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Mack Williams: Spring with a twist

Mack Williams

When Spring’s warmth begins to pervade, when flower and tree buds swell prior to “popping,” Winter’s cold only hangs on briefly in ponds and streams (liquid holding temperature longer than solid).

The atmosphere’s “mini air-bag” molecules reflect seasonal change first, like a warm breeze blowing directly from a Spring sun (poetic, but not science).

That “fever of Spring” brings forth desire to venture forth to gardening and exercise, wearing about the same amount of clothing as worn in a warm Winter house (not meaning those who have spent the Winter with their heat pump revved up sky high and sitting around next to naked).

In “Doctor Zhivago” (1965), ice crystals on Zhivago’s window “melt-morphed” into a field of “daffodils-gone-wild” (botanical “Spring Break”). Weeks ago, local daffodils broke through the surface of once-frozen soil (though not as frozen as in my youth) to color-coordinate with the sun. Just like us, they were tired of being “inside” all Winter, wanting to come up and “get out of the house” too!

In the choral movement of Beethoven’s 9th Symphony, “the worm has his day,” as his Springtime joy (even about being just a worm, alive) is mentioned: “Wollust ward dem Wurm gegeben.” The literal translation of this is “Lust was given to the worm!” (hopefully, this translation will make it through the paper’s censors).

But not all worms are crawling around on plants near the ground. In a Springtime walk, I’ve had to step aside from becoming “eye-to-eye-with-a-worm” dangling from its spun silken thread attached to the high branch of a tree (even suspended in mid- air, he was still making that curly “inch-measuring” thing with his little body).

And of course, those first butterflies of spring which you have been seeing came from over-wintered chrysalises which responded to the warming temperatures by “emerging” (they did the “hatching when they were caterpillars). Just as there was once “The last rose of summer,” the first Spring butterflies came from the “The last ‘worms’ of Fall,” and in a paraphrase: “When caterpillars late in the courtyard chewed” (upon the lilacs therein).

All of that double tropical storm “churning” of last Fall is showing its effect still. I’ve seen some strange things, one of them being a large red bud tree that was toppled over, but still alive, and now blooming along the ground like some sort of “running red bud,” not unlike “running cedar.” I also saw, at a road cut’s base, a particularly rounded “belly-like” clump of mud, now “impregnated” with flowers.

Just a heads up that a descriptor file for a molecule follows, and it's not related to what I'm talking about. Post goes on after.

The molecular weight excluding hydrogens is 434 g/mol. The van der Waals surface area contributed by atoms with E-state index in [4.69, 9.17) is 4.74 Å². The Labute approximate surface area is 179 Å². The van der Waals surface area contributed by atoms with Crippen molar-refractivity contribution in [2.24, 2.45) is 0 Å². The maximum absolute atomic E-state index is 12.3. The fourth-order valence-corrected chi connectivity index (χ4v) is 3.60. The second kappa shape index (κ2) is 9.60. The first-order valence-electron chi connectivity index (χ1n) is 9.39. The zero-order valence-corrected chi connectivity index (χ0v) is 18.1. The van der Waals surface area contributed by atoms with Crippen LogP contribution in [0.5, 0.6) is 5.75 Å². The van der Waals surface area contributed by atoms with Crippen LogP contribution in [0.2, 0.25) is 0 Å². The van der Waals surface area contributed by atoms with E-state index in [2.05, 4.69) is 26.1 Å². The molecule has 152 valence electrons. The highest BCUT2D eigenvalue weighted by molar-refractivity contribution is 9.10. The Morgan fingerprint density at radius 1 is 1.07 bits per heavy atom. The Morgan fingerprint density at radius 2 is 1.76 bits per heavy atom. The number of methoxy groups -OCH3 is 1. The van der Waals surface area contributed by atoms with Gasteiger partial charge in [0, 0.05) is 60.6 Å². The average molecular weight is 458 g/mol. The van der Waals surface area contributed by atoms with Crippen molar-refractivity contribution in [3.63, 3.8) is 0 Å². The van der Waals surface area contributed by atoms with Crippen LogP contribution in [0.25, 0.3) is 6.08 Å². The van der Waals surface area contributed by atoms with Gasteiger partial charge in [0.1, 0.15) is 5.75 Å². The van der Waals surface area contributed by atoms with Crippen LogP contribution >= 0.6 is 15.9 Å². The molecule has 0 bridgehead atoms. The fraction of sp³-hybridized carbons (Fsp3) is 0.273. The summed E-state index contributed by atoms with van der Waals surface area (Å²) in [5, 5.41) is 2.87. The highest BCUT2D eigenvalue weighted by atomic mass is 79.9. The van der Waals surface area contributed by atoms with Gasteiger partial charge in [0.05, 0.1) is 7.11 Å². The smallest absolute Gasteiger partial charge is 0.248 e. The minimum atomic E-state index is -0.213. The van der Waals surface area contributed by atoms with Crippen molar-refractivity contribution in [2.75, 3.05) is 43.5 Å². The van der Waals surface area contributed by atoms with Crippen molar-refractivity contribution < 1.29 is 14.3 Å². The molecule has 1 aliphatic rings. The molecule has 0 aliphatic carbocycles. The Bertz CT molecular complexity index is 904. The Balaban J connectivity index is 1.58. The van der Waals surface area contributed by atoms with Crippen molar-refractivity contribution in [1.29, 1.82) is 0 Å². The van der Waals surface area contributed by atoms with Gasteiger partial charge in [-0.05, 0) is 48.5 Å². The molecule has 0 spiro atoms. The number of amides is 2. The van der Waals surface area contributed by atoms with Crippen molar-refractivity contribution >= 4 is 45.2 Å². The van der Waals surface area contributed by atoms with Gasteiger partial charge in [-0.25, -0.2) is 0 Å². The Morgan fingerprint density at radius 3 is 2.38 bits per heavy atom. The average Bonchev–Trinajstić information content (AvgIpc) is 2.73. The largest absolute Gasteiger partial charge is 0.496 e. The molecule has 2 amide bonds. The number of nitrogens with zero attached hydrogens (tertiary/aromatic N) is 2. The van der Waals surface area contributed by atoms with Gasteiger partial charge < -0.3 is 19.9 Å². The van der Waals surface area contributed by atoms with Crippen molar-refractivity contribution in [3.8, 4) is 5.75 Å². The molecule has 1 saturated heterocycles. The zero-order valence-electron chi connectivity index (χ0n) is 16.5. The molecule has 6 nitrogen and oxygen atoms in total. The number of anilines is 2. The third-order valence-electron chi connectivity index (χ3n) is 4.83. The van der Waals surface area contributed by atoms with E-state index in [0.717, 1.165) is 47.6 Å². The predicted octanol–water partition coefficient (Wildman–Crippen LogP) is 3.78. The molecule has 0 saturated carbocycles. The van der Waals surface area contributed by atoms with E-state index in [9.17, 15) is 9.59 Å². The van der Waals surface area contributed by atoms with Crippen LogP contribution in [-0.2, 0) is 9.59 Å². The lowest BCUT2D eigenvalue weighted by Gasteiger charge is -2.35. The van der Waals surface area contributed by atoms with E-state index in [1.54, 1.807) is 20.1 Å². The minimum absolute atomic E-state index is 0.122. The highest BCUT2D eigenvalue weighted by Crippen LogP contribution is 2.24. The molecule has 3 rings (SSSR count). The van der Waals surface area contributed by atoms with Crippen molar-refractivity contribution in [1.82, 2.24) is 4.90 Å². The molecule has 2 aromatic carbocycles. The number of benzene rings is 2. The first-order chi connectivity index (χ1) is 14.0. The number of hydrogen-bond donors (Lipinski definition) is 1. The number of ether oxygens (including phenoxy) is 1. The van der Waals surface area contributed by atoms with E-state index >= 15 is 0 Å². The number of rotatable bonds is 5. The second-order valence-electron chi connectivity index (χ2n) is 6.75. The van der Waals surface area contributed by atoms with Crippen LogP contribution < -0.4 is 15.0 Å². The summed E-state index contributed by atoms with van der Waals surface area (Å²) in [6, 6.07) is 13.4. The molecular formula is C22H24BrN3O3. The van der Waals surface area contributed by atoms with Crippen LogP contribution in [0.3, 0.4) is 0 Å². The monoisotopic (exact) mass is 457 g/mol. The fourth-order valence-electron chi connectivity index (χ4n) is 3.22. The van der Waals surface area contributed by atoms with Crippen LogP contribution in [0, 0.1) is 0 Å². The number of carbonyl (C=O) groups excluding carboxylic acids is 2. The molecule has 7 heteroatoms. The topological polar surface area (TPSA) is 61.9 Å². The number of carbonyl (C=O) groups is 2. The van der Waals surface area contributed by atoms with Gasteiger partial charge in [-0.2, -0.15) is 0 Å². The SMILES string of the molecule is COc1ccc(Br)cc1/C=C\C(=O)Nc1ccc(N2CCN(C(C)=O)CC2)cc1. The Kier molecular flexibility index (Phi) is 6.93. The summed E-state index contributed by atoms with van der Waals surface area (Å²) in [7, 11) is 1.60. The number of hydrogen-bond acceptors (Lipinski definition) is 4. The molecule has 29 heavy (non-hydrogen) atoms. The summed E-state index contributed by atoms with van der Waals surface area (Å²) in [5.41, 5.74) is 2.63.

Some trees in bloom are hanging over the tops of road cuts, from where their slipping soil base carried them (making me think of that recently dangling pontoon boat on Polk County, NC’s Lake Adger Dam (for some reason, just now, I want to add an “n” to “dam,” but that would be much worse than Dan Quayle’s “potato-with an-e!”).

These local trees, caught in “mid-slide” remind me of Salvador Dali’s sliding clocks in “mid ooze” over and down a cliff. Where that mud has been peeled away by the deluge (those of last fall, not The Old Testament), rock-face seemingly as fresh as the new flowers has been exposed, but its glint of mica and pyrite is hundreds of millions of years old.

So much sand was deposited from the Dan River’s autumnal flooding that rural children along the river might have received the gift of a sand pile in their backyard (hopefully minus damage to their home by the gift’s “giver”).

So the Spring surrounding me this year seems a little different than Springs past. Of course, the seeds which lay dormant all Winter have sprouted, along with the buds of the trees too, just like they always do; but I can still perceive the effects of the “spikes” of some colossal, Fall, mace-like “aerator” having been rolled across the land, as a part of an overzealous, much-premature “trimming and tilling” preparation for Spring.

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